In Trinidad, when my mother tells the story of why how she finally left her two-year-old baby, she regales, she relates, she details, she pontificates. She illustrates newborn Samantha not swallowing her milk. My mother leaving being punishment for little Samantha being of the ilk of that kind of bad-mind child. Who dares make her mother suffer.
And I will perceive that this oft-repeated story is a narrative of a baby rejecting her mother. Who was only trying so very hard to do her utter best. Feeding her, nursing her, nurturing her from her own tender, swollen breasts.
So much so, Samantha puked. Samantha had diarrhea. Samantha had regurgitation all in her new-born baby hair. All on the floor. All on mummy good good dress.
And how it wasn’t fair. That this first-time mother, trying to care, should have to deal. Should have to struggle with an ungrateful baby who reels. And gushes milk out her nose. Out her mouth, out her rear. Out her ears. Out of every orifice that could declare itself unimpressed.
And why she must stay there. In Grenada. Depressed. With a toddler. With a baby who, when she was new, refused the golden, gurgling milk my mother’s gargantuan breasts produced.
Why stay. For a baby who didn’t value holding down what my mother’s seventeen-year-old mounds poured forth. Into her daughter’s mouth. Which scorched from the continual, unrelenting stream of milk. The flow my mother did not relieve Samantha from receiving till she was filled to the hilt. And needed air.
And needed release from the heavy mammary glands remaining there. In Samantha’s nose and mouth and face. Till white dribbled past Samantha’s lips. Going to waste.
And still, my mother did not replace her daughter’s prone form into one upright. And let her burp. And let her curl her tiny fists. And purr. Satisfied.
No. My mother kept squeezing that milk between Samantha’s lips pressed wide. Looking into her daughter’s flooding eyes. Listening to her choking daughter. Unable even to cry. Watching the pressure of liquid in this new-born rise. Beyond any measure that would reasonably suffice. For a new-born child.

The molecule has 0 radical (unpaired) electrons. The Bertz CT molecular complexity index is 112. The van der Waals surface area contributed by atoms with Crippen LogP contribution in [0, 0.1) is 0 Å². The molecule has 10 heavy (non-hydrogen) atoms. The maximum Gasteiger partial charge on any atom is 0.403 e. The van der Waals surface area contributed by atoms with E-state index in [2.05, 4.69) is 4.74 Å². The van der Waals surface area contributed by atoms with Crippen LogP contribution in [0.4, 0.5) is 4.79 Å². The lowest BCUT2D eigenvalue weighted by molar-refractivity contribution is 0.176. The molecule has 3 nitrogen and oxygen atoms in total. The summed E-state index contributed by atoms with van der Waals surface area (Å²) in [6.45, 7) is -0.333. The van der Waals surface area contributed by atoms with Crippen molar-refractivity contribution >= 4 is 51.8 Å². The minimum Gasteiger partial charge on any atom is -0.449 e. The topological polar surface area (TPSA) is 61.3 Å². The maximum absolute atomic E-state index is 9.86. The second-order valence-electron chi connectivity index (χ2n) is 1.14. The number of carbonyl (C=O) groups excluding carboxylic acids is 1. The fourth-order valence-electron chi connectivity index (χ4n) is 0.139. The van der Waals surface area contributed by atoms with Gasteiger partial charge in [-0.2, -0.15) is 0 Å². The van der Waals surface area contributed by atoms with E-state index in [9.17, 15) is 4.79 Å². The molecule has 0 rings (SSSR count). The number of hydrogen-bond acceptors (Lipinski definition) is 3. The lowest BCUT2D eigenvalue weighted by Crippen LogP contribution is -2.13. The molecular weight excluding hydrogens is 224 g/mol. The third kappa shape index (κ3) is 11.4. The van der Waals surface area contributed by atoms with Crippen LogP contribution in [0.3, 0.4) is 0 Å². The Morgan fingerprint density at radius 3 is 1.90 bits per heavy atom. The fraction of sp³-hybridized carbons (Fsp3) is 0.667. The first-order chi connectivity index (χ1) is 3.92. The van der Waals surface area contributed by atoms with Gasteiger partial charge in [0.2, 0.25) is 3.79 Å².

While my mother’s own mother harrumphed and spied upon the neighbours. And denied teaching the seventeen-year-old, first-time mother. Who couldn’t bother to stop feeding her baby when it was clear Samantha had begun to be smothered.
But mummy didn’t know better.
Her eyes get wetter at this part of the tale. The part where she sniffs and inhales over her own mother’s skin-up nose and eye roll and turning away that fail to help. And tell mummy how to nurse well. And what mummy was doing wrong when she keep feeding and squeezing till milk spill to the ground.
And, at this juncture of being regaled, comes the time. When mummy tears accumulate. The point has arrived.
I, the not-first daughter, must make a reply. I must hold in my mind the image of a helpless woman-child. Pitted against her own scornful mother, looking out the window, maccoing the neighbours. Pitted against the wilful, wasteful new-born daughter. Refuting being fed. Which distressed mummy so much she took to her bed.
Lay down in weariness. And planned her escape to Trinidad in her head. While lying next to new-born, sick Samantha. Overfed. Little Samantha, the first daughter my mother left the first time she fled.
And I, the not-first daughter, am glad that I succeed. That I always achieve. In how hard I always try to be good for mummy. So I am never starring in her story. Of a baby who would not cherish mummy properly.
I am not the kind of baby who could ever vomit up milk from mummy. For spite. When mummy didn’t know better. And was just doing what she thought was right.
I am ten. And mature enough to hear these details of when mummy left her first child. And can sympathise with mummy plight. Can empathise when I ask, how could she do that. And mummy tells me why.
And in just three later years, I myself must try. To believe mummy’s tears. When she sings. And I hear. I’m leaving on a jet plane. Don’t know when I’ll be back again. And she tells me, keep the faith. We’ll be together again. Soon. And she warns me to act normal on her secret departure day. Before she sends me off to school.
And boards a one-way flight.
To JFK. And I can only eat cornflakes and milk. For a whole year straight.
And this not-mother starts another new life.